Now or Never: Ballet must shift to survive the Covid era
By Hannah McCarthy
30 October 2020
In mid-June, I heard the ping of a notification from my phone. The resulting email and waterfall of news articles I saw soon after would resonate as an important moment in ballet history and performance in general.
The cancellation of American Ballet Theatre’s and New York City Ballet’s Fall Seasons may not have been the first of the year, but they were some of the first to be highly publicized and seal the fate of ballet for the rest of 2020. It’s as if the performing arts community knew this would happen all along, yet we lamented the solidification of our fears into realities. An all-too-familiar feeling during this pandemic, which has affected so many of our friends, neighbors, families, and colleagues.
As expected, once one major ballet company announced the season’s cancellation, many others followed suit, even adding that dancers would be furloughed and administrative employees laid off. Cancellations came with commission dreams deferred for choreographers and uncertainty regarding ballet’s survival, as the art form was already losing audience and donor participation.
With Nutcrackers cancelled, budget cuts increasing, and theaters tightly locked, the impending doom of a 600 year old art form weighed heavily on my heart and the hearts of fellow dance educators, artists, and ballet lovers. We weren’t ready to lose the craft that had seeped deeply into our identities, lives, and passions…or were we?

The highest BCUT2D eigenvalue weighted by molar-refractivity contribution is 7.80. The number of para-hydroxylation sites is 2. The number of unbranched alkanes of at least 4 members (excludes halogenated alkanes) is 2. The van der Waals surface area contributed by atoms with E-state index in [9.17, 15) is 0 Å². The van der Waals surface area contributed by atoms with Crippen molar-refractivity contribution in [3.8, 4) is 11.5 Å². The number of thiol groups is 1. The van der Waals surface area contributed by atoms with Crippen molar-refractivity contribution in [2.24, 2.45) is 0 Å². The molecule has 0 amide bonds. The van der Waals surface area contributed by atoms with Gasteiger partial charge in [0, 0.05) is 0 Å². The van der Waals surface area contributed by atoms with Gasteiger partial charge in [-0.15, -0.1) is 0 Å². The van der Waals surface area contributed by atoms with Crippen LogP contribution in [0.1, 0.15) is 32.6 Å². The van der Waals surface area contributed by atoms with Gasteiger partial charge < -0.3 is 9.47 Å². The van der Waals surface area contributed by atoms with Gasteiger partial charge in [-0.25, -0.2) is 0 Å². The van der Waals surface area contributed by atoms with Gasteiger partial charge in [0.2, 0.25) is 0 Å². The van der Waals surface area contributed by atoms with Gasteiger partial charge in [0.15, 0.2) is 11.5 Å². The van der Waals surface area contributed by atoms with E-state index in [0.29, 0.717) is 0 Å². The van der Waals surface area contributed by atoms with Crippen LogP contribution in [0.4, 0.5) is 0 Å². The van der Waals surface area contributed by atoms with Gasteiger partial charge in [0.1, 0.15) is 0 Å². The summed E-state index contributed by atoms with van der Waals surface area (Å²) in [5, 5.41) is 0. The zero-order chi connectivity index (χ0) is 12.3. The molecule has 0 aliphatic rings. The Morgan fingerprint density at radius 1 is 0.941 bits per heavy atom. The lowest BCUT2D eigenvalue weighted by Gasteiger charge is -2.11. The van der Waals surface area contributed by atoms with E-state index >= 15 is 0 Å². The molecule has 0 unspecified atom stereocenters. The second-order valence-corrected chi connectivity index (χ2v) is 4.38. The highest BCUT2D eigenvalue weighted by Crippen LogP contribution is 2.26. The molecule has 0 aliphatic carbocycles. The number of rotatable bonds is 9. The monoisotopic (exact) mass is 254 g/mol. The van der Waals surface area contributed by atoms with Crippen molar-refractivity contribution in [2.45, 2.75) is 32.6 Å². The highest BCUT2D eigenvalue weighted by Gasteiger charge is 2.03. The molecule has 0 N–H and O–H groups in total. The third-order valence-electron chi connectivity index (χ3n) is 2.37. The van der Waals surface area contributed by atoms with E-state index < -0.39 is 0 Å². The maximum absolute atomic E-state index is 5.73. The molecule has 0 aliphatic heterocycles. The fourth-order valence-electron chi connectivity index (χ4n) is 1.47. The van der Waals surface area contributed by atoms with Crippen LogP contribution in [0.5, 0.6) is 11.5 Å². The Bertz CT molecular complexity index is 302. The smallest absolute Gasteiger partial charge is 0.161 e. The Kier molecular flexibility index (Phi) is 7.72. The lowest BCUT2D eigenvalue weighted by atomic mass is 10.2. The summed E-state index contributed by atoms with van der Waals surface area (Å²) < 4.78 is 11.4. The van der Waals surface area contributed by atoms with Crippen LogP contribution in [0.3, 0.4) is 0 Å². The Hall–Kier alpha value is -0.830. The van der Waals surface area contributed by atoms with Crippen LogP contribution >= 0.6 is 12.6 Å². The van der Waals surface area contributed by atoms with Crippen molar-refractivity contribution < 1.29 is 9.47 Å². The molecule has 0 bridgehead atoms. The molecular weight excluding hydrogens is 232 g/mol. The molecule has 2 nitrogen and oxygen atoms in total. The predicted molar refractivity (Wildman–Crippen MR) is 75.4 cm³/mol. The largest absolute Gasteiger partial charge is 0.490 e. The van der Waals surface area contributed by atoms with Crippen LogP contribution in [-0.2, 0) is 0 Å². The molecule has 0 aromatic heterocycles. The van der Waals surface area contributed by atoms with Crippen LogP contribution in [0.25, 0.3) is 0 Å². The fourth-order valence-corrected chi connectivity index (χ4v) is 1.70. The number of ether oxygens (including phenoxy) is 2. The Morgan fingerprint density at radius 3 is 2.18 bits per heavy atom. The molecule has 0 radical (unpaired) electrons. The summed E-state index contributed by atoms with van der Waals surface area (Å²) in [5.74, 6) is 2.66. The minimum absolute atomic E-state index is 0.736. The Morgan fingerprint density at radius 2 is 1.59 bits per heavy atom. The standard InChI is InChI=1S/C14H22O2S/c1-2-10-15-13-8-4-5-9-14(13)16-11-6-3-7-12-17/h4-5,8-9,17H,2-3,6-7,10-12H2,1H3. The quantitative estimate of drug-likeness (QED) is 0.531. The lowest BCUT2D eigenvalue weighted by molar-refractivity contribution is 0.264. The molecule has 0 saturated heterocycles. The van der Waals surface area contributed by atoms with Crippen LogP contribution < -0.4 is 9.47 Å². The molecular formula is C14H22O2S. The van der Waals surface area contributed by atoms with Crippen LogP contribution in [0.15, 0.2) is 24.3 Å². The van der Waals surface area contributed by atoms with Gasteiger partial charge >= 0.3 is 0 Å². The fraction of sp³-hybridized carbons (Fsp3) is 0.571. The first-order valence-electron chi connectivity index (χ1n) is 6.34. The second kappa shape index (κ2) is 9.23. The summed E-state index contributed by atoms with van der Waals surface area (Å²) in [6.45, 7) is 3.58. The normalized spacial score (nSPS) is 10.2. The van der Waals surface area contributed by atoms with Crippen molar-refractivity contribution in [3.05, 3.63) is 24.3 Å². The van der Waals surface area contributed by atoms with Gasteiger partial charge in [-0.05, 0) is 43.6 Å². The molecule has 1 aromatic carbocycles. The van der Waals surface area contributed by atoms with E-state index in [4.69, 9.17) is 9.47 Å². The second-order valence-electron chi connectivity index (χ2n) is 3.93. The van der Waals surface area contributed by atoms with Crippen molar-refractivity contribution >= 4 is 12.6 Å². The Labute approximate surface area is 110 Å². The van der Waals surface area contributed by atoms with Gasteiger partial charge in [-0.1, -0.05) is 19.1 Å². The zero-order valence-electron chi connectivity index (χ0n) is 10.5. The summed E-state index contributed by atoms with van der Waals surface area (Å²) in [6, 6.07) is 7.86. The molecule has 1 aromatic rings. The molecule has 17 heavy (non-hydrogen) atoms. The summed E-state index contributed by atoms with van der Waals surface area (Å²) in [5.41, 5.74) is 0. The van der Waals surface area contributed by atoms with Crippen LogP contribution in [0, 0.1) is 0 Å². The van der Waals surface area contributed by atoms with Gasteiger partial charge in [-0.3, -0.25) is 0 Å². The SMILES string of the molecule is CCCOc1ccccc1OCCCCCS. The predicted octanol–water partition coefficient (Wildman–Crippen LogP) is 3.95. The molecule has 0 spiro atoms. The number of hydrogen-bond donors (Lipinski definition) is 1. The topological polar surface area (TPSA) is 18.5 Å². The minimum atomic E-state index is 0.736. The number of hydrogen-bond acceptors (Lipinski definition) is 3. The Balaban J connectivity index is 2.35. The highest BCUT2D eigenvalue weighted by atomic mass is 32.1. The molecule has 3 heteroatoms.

In early June, George Floyd’s murder at the hands of police officers reawakened a movement which has percolated through American soil for almost 600 years, since colonization by Europeans began. The fight for equality and equity in this country is as old as this country, still some traditions have yet to change.
Today, the Covid-19 outbreak continues to disproportionately affect women and POC. The numbers directly illustrate the existence and persistence of a patriarchal, inherently racist system.
The trouble is, ballet is one of the key living art forms that still embraces that system. In fact, it thrives upon it and often caters to it. If we’re going to change it, the time is now.
In mid-August, I heard the ping of another notification from my phone. The resulting email and trickle of articles I saw soon after would resonate as the glimmer of hope in a bleak-looking, locked down world.
Read the full article on NDEO’s blog.
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